Throughout the world, the pomegranate has been associated with good health. Preparations using parts of the pomegranate (the juice, arils, husk and bark) have, over centuries, been used to treat a variety of conditions. Hippocrates used pomegranates for eye infections and to aid digestion; Roman author and scientist Pliny the Elder prescribed pomegranate juice for pregnant women suffering from morning sickness – along with 25 other remedies; and in the 12th century, Dioscorides cited pomegranates as a treatment for ulcers and other maladies. Today, scientists are researching the powerful health benefits of the pomegranate. Pomegranates contain beneficial potassium and fiber. Potassium helps regulate blood pressure and maintain strong bones. Fiber helps maintain digestive regularity and may reduce LDL cholesterol, which may help lower the risk of heart disease.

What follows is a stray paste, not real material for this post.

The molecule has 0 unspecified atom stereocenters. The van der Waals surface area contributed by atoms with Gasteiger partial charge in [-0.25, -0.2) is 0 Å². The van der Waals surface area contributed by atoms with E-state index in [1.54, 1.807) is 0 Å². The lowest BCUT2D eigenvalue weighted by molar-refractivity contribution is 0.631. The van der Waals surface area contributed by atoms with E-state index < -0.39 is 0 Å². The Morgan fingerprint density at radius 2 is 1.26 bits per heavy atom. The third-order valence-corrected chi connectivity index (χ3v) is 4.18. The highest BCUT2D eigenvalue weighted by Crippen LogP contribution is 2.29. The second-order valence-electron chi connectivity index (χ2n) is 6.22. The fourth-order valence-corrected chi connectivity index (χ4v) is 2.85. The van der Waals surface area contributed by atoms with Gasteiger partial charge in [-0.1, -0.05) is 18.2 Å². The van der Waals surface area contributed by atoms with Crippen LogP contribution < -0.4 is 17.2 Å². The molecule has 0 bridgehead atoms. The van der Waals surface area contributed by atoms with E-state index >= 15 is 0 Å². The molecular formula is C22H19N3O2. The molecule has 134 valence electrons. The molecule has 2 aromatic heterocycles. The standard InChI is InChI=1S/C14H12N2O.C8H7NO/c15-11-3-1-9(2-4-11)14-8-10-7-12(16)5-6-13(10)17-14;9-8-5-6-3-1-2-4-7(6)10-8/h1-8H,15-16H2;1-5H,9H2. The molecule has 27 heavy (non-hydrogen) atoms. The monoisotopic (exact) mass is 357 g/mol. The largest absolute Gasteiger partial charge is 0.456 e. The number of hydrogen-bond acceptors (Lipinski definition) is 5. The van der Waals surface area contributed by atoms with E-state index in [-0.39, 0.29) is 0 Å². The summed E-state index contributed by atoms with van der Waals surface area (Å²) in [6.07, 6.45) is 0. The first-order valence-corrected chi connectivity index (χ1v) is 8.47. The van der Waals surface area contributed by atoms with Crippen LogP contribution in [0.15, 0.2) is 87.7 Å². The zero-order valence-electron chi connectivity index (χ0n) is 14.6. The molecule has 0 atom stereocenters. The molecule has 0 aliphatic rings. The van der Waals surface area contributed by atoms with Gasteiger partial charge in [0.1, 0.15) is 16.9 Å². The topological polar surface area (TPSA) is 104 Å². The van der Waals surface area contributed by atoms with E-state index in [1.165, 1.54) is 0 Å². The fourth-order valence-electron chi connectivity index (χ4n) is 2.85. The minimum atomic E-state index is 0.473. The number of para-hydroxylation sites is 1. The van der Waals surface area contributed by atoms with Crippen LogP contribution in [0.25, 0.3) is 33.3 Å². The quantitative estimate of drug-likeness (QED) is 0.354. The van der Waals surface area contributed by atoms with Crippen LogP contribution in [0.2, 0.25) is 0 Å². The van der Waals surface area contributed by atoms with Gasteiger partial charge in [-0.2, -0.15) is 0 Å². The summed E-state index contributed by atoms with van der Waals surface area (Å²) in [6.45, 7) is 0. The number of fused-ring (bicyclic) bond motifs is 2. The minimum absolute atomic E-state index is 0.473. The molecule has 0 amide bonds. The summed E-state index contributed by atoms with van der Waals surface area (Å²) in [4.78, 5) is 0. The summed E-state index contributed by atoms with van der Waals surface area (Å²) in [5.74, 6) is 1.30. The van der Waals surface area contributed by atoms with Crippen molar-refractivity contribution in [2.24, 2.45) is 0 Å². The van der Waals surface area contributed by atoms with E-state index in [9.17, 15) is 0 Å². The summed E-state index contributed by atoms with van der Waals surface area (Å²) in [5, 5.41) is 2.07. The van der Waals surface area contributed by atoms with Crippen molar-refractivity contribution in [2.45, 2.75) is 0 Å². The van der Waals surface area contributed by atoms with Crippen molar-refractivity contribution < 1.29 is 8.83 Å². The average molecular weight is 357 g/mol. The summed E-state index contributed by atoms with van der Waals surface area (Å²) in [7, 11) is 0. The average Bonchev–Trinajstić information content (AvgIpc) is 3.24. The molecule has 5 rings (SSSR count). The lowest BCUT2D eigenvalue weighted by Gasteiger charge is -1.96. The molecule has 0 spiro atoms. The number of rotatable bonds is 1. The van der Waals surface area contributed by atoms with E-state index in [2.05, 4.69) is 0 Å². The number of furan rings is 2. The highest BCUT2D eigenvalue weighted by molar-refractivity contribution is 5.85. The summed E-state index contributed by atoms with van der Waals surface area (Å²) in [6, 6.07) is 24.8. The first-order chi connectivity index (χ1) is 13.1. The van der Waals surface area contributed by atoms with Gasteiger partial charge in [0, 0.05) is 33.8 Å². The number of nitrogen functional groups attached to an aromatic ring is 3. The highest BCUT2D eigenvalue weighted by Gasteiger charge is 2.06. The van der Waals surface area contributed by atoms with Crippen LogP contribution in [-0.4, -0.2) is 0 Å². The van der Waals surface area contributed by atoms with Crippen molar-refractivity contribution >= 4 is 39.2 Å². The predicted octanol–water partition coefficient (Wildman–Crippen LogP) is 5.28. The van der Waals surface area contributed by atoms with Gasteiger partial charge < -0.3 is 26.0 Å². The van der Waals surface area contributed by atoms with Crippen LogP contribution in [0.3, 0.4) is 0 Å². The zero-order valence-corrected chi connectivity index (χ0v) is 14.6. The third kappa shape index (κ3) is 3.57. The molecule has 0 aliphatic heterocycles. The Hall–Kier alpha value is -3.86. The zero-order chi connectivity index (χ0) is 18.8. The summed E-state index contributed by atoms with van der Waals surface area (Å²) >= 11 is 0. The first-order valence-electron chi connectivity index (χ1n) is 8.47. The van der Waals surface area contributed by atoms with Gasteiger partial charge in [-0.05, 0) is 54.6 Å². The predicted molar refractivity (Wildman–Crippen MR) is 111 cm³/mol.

The Wonderful variety of pomegranate also contains some of nature’s most effective antioxidants, called polyphenols. These powerful antioxidants are important in the daily diet. Those in pomegranate juice include punicalagin, a polyphenol unique to pomegranates; anthocyanins, which are responsible for giving pomegranate juice its rich red color; and resveratrol, the main active compound in red wine.
What They Do For You
Antioxidants help protect the body against “free radicals” – molecules that cause damage to our bodies over time. Free-radical damage is a major factor in aging and chronic diseases such as heart disease and cancer. Medical research has shown that a daily amount of polyphenol antioxidants may help promote a healthy heart and prostate by minimizing factors that lead to atherosclerosis, or plaque in the arteries, and prostate cancer. Atherosclerosis is a major cause of heart disease, America’s #1 killer.